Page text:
FOSSIL FUELS & GREENHOUSE GASES
According to work published in 2007, the concentrations of CO2 and methane had increased by 36% and 148% respectively since 1750. These levels are much higher than at any time during the last 800,000 years, the period for which reliable data has been extracted from ice cores. Less direct geological evidence indicates that CO2 values higher than this were last seen about 20 million years ago.
Combustion of fossil fuels generates sulfuric, carbonic, and nitric acids, which fall to
Earth as acid rain, impacting both natural areas and the built environment. Monuments and sculptures made from marble and limestone are particularly vulnerable, as the acids dissolve calcium carbonate.
Calls from the European Parliament to reduce global emissions from shipping and its resolution declaring a climate and environmental emergency in Europe and globally is driven by the Sustainable Development Goals (SDG) of the United Nations Development Programme (UNDP), in particular SDG 9 (Industry, Innovation and Infrastructure), SDG 13 (Climate Action) and SDG 14 (Life Below Water).
The tell-tale signs and impacts of climate change – such as the rise in sea level, ice loss and extreme weather – increased during 2015-2019, which is set to be the warmest five-year period on record according to the World Meteorological Organization (WMO). There is an urgent need to accelerate action.
As well as making seagoing ships and inland vessels zero-emission, the transition towards zero-emission waterborne transport will also require changes to infrastructure, ship design, shipbuilding processes, maritime equipment production, ports, alternative fuel terminals and processing plants, the wider logistics chain and more energy-efficient operations. Measures will also need to be taken in different action areas such as digitalisation (e.g. to allow better energy monitoring and to increase energy efficiency) and the education and training of the current and future workforce in order to ensure that the implementation of new technologies and concepts is properly executed.
To put this ambition and commitment into practice whilst taking into account the timelines set out in various regulations, there is a need to start the transition process now. In order to achieve true net zero-emission waterborne transport, the waterborne transport sector is determined to address all environmental challenges in an integrated manner, whilst prioritizing the impact on climate change, research, development and innovation will address the ambition to eliminate the entire environmental footprint of waterborne transport.
This communication builds upon a clear strategic long-term vision for a prosperous, modern, competitive and climate neutral economy (A Clean Planet for All), as communicated in November 2018. This strategy confirms Europe’s commitment to lead in global climate action and to present a vision that can lead to achieving net-zero GHG by 2050 through a socially fair transition carried out in a cost-efficient manner. It defines pathways for the transition to a net-zero GHG economy and strategic priorities.
When the strategy will be reviewed in 2023, the level of ambition is expected to be considerably increased, not at least in light of recent scientific reports like the IPPC “Global warming of 1,5°C” report . In October 2016, the IMO MEPC also adopted the decision to reduce the sulphur content of marine fuels down to 0.50% as of 1 January 2020 in order to address the negative effects of related air pollution on health and the environment.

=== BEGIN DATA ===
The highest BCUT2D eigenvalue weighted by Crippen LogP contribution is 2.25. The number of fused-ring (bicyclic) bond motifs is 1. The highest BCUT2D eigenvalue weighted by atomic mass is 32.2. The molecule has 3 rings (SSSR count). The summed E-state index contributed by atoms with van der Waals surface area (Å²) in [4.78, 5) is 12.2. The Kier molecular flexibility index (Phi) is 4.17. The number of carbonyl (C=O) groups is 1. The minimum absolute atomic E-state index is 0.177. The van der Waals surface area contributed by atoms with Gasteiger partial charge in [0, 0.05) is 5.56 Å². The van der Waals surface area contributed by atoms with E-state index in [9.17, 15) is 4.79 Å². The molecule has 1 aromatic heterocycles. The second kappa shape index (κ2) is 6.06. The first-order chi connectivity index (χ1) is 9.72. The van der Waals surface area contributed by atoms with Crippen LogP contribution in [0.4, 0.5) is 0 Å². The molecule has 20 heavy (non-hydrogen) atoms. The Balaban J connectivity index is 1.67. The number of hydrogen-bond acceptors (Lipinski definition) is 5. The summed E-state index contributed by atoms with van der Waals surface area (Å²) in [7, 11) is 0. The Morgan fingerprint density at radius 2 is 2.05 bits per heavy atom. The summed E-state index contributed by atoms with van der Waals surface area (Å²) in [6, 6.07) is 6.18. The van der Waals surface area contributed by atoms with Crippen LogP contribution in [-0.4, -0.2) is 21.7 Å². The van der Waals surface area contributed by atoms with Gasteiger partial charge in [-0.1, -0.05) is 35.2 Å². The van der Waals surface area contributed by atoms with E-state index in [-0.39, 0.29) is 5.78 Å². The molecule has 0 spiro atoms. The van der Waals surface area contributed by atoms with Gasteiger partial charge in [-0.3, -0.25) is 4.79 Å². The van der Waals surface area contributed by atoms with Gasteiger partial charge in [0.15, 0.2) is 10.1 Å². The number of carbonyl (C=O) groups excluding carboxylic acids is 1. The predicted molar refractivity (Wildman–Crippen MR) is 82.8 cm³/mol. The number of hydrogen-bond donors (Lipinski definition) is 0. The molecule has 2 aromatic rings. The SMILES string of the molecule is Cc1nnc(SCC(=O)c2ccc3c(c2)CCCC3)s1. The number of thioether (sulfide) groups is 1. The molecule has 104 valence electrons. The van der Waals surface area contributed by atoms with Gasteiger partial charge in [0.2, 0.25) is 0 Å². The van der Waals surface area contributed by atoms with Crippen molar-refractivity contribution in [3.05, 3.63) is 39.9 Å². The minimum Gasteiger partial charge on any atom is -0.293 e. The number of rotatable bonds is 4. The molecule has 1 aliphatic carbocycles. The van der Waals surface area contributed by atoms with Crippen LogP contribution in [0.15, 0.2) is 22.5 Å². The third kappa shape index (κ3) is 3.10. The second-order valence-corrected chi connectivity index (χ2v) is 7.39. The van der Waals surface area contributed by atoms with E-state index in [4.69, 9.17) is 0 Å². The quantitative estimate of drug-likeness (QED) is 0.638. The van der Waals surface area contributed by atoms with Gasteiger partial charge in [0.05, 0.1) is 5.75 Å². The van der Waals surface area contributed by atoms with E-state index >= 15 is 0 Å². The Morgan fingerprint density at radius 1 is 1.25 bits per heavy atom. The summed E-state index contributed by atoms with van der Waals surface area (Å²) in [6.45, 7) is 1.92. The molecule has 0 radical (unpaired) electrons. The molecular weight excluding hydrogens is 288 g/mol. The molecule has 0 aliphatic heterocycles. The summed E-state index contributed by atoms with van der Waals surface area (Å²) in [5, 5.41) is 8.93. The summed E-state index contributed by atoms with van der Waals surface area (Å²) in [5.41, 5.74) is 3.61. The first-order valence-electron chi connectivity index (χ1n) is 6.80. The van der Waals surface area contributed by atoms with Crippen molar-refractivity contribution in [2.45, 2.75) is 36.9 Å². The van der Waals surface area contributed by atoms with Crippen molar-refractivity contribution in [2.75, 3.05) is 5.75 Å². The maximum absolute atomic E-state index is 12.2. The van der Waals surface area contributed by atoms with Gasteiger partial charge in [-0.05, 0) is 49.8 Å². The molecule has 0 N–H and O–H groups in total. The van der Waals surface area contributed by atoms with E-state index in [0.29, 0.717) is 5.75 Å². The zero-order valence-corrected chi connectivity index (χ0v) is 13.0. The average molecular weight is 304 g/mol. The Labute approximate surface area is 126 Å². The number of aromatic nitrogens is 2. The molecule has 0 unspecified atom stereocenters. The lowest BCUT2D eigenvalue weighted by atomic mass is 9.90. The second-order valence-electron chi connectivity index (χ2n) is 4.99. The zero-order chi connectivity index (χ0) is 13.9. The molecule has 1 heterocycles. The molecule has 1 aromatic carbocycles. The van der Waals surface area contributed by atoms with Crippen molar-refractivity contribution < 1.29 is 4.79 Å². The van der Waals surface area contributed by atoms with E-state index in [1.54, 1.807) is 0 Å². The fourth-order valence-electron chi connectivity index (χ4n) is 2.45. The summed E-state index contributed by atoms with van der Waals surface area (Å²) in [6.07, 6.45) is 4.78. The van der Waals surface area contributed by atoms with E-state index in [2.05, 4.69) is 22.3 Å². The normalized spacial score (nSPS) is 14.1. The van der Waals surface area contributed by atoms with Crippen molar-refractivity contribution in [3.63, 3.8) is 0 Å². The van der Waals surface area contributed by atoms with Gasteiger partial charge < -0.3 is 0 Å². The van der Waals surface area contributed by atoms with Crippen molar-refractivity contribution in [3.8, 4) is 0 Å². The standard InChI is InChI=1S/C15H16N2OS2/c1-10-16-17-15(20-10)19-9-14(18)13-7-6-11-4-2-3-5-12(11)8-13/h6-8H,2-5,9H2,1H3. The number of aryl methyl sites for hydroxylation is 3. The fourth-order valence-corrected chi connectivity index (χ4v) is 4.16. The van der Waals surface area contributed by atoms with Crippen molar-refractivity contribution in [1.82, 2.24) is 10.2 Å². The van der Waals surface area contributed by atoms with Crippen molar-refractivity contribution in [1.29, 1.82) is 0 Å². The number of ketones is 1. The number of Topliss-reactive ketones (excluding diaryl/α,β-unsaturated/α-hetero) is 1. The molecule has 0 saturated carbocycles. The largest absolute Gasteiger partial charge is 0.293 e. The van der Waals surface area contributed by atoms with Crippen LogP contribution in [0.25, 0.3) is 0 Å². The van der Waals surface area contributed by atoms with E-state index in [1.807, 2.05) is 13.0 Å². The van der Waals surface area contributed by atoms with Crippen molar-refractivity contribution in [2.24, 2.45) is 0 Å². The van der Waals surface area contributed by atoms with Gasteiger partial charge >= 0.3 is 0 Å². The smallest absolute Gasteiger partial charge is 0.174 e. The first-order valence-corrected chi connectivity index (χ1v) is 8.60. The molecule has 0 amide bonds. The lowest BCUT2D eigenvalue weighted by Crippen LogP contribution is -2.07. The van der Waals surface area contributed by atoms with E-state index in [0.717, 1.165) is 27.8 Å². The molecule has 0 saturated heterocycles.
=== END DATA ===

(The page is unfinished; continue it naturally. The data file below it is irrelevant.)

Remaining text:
Industrial commitment and competitiveness Turning to industry, in January 2019 the Waterborne Technology Platform launched its vision regarding zero-emission waterborne transport in 205031, whilst – in addition – an emerging number of maritime and inland ship-owners have set net-zero CO2 emissions in 2050 or earlier as their target.
2018, more than 130 million tons of CO2 were emitted from seagoing ships
above 5,000 gross tonnage visiting European ports, which represented
over 13% of total EU transport emissions. Globally, shipping annually
emits around 940 million tons of CO2, which accounts for 2-3% of total
GHG emissions. Over two-third of the GHG emissions from ships sailing to
or from European ports originates from container ships, tankers, bulk
carriers and passenger vessels. To put this in perspective, if shipping
was a country it would be the 6th biggest GHG emitter in the world. If
no action is taken, these emissions are expected to increase by between
20% and 120% by 205051 (or by between 50% to 250% according to the third
IMO greenhouse gas study.
PM & NOX EMISSIONS
waterway transport plays an important role in the transport of goods in
Europe. More than 37,000 kilometres of waterways connect hundreds of
cities and industrial regions. The potential for increasing the modal
share of inland waterway transport is significant. Inland waterway
transport, however, should act urgently to increase its sustainable
advantage. Passing through the centre of towns and cities, an inland
waterway vessel will produce approximately 11,000 kg of NOx per year,
whilst a modern diesel
car within the same area may produce less than 1kg of NOx per year.
Other transport modes are becoming cleaner and inland waterway transport
faces the risk of falling behind. Studies have analysed average
emissions of IWT vessels on tonne-kilometres (as in the PROMINENT
Enabling the safe and efficient on-board storage and integration within ships of large quantities of ammonia and hydrogen fuels (ZEWT
Partnership) IA to TRL 6-7 Budget € 20m Around €10m
x 2 projects
RACE TO DEVELOP ZERO EMISSION MARINE TRANSPORT: The Elizabeth Swann is a Zero Emission Waterborne Transport or ZEWT. She is solar and wind powered with gigantic hydrogen (or ammonia) storage tanks. If all ships were like this, COP26 would be a breeze.
LINKS & REFERENCE
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